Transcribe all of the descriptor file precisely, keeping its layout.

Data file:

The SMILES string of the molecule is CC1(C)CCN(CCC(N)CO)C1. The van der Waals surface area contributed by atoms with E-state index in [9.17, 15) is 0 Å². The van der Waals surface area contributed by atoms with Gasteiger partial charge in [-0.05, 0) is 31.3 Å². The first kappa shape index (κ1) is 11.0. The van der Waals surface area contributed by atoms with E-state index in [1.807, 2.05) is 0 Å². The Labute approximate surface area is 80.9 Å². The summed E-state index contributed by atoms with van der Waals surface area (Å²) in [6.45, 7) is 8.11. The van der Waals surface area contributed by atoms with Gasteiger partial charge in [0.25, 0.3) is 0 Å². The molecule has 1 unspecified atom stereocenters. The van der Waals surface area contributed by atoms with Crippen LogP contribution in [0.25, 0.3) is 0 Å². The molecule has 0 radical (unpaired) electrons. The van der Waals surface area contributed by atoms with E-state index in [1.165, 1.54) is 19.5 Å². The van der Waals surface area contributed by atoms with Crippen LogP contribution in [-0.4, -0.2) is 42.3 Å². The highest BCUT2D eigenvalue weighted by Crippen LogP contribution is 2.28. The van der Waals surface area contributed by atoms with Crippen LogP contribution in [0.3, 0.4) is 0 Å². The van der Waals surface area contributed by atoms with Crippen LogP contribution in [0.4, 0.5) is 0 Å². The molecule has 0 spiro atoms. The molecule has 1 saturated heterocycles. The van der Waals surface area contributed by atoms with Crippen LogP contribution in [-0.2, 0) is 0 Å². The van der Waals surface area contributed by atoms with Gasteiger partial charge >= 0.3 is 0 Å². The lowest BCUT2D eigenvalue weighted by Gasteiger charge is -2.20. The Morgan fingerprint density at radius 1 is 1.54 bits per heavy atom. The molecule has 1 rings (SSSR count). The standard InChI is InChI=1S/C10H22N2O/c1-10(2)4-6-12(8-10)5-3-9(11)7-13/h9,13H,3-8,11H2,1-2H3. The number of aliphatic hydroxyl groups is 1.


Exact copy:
The SMILES string of the molecule is CC1(C)CCN(CCC(N)CO)C1. The van der Waals surface area contributed by atoms with E-state index in [9.17, 15) is 0 Å². The van der Waals surface area contributed by atoms with Gasteiger partial charge in [-0.05, 0) is 31.3 Å². The first kappa shape index (κ1) is 11.0. The van der Waals surface area contributed by atoms with E-state index in [1.807, 2.05) is 0 Å². The Labute approximate surface area is 80.9 Å². The summed E-state index contributed by atoms with van der Waals surface area (Å²) in [6.45, 7) is 8.11. The van der Waals surface area contributed by atoms with Gasteiger partial charge in [0.25, 0.3) is 0 Å². The molecule has 1 unspecified atom stereocenters. The van der Waals surface area contributed by atoms with Crippen LogP contribution in [0.25, 0.3) is 0 Å². The molecule has 0 radical (unpaired) electrons. The van der Waals surface area contributed by atoms with E-state index in [1.165, 1.54) is 19.5 Å². The van der Waals surface area contributed by atoms with Crippen LogP contribution in [-0.4, -0.2) is 42.3 Å². The highest BCUT2D eigenvalue weighted by Crippen LogP contribution is 2.28. The van der Waals surface area contributed by atoms with Crippen LogP contribution in [0.3, 0.4) is 0 Å². The van der Waals surface area contributed by atoms with Crippen LogP contribution in [0.4, 0.5) is 0 Å². The molecule has 0 spiro atoms. The molecule has 1 saturated heterocycles. The van der Waals surface area contributed by atoms with Crippen LogP contribution in [-0.2, 0) is 0 Å². The van der Waals surface area contributed by atoms with Gasteiger partial charge >= 0.3 is 0 Å². The lowest BCUT2D eigenvalue weighted by Gasteiger charge is -2.20. The Morgan fingerprint density at radius 1 is 1.54 bits per heavy atom. The molecule has 1 rings (SSSR count). The standard InChI is InChI=1S/C10H22N2O/c1-10(2)4-6-12(8-10)5-3-9(11)7-13/h9,13H,3-8,11H2,1-2H3. The number of aliphatic hydroxyl groups is 1.